Daniel Olson is an evaluator who works in close consultation with program teams and funders to design and execute evaluation projects. His partners include Hillel International’s Center for Jewish and Israel Education, the Office of Innovation, Civic Spirit and the Center for Rabbinic Innovation. He completed his PhD in Education and Jewish Studies at NYU, writing his dissertation about Birthright Israel trips for young adults with intellectual and developmental disabilities. At NYU he received training in a wide array of quantitative and qualitative social science research methods. He is the recipient of the 2018 Harold Wechsler Award for Emerging Scholars from the Network for Research in Jewish Education and is an alumnus of the Wexner Graduate Fellowship/Davidson Scholars Program.
Miriam Raider-Roth is the director of the Mandel Teacher Educator Institute. She is a faculty member at the University of Cincinnati where she serves as a professor of Educational Studies and Educational/Community-Based Action Research, and directs the Action Research Center. She is also a founding co-director of the Center for Studies of Jewish Education and Culture at UC. Her research focuses on the relational context of teaching and learning, action research and feminist qualitative research methods. She is author of “Professional Development in Relational Learning Communities: Teachers in Connection” (2017). Her research interests include how relational learning communities contribute to teachers’ transformative learning in professional development settings.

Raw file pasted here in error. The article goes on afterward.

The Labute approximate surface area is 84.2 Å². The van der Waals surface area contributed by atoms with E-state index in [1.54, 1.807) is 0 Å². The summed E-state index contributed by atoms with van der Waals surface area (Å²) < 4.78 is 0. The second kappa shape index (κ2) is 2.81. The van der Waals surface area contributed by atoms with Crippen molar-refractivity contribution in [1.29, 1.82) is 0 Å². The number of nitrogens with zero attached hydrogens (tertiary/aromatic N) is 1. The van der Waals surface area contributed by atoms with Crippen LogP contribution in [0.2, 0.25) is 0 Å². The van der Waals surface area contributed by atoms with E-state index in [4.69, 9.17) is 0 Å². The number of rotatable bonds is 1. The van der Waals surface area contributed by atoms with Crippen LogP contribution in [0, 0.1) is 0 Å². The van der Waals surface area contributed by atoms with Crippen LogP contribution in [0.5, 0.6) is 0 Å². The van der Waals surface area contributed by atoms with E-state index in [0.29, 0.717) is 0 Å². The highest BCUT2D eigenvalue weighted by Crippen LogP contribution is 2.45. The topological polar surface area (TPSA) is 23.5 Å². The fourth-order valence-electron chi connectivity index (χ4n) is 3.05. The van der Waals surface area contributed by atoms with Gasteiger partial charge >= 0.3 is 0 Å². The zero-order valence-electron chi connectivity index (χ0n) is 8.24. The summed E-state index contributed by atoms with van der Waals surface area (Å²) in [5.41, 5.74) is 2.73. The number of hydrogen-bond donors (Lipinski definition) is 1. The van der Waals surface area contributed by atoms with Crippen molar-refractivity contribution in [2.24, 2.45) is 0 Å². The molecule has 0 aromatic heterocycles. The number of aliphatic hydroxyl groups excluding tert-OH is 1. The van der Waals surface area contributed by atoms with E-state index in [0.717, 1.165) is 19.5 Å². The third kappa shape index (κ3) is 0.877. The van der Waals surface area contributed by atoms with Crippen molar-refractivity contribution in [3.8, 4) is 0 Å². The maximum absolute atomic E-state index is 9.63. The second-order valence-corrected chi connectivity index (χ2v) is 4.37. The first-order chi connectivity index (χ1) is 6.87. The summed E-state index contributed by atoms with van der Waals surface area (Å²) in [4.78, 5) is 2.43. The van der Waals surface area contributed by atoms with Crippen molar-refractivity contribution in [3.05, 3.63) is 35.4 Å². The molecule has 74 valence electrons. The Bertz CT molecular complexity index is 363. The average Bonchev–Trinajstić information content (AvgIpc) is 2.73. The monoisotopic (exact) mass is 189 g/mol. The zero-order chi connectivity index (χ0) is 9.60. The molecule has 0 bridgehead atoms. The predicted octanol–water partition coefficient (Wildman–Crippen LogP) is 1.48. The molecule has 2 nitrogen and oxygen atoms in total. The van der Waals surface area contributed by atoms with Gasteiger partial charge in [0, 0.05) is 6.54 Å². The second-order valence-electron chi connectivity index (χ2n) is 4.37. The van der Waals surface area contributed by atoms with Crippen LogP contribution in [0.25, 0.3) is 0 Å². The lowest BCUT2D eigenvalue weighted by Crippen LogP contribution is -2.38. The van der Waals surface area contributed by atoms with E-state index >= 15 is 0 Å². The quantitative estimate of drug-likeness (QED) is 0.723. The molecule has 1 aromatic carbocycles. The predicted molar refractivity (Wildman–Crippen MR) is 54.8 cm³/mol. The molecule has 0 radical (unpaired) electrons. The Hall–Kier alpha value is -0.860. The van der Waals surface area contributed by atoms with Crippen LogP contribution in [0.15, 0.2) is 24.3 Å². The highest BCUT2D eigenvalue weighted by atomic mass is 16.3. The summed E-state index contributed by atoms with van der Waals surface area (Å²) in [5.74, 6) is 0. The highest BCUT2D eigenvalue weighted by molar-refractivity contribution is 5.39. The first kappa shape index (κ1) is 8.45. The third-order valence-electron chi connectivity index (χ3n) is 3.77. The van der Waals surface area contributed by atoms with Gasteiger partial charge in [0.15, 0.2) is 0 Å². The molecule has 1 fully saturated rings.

Matt Reingold has been teaching in the Jewish history and Jewish thought departments at TanenbaumCHAT since 2008. A former Wexner Fellow and Davidson Scholar, Matt earned his doctorate from York University. His areas of research are Israel education, arts-based education and Jewish graphic novels. Matt has authored over 30 journal articles about these topics and he is currently working on a manuscript about Israeli graphic novels. Matt lives in Toronto with his wife Chani and daughters Sloan and Nora.
Dalia Schaffer is currently working towards her undergraduate degree in the arts faculty at McGill University with a major in psychology and a minor in behavioral neuroscience and urban studies. Dalia is a graduate of TanenbaumCHAT and graduated as an Ontario Scholar. As someone who attended Jewish Day School for 14 years, she is keenly interested in contemporary debates that challenge Israeli society and the Jewish diaspora.
Dan Smokler is the chief innovation officer of Hillel International. Dan competed his PhD in education and Jewish studies at NYU. Dan is one of the founders of the Jewish Learning Fellowship, drafting much of its curriculum and early design. He is an alumnus of the Wexner Graduate Fellowship/Davidson Scholars Program.
Amanda Strawhacker holds a PhD and MA in child study and human development, and an undergraduate degree in anthropology from Tufts University. Although not a specialist in Jewish education, her research spans disciplinary boundaries of child development, early childhood STEM education and learning sciences. She specializes in qualitative study design and data analysis methodologies, particularly for research with elementary children and teachers in naturalistic learning settings such as museums, schools, makerspaces and camps.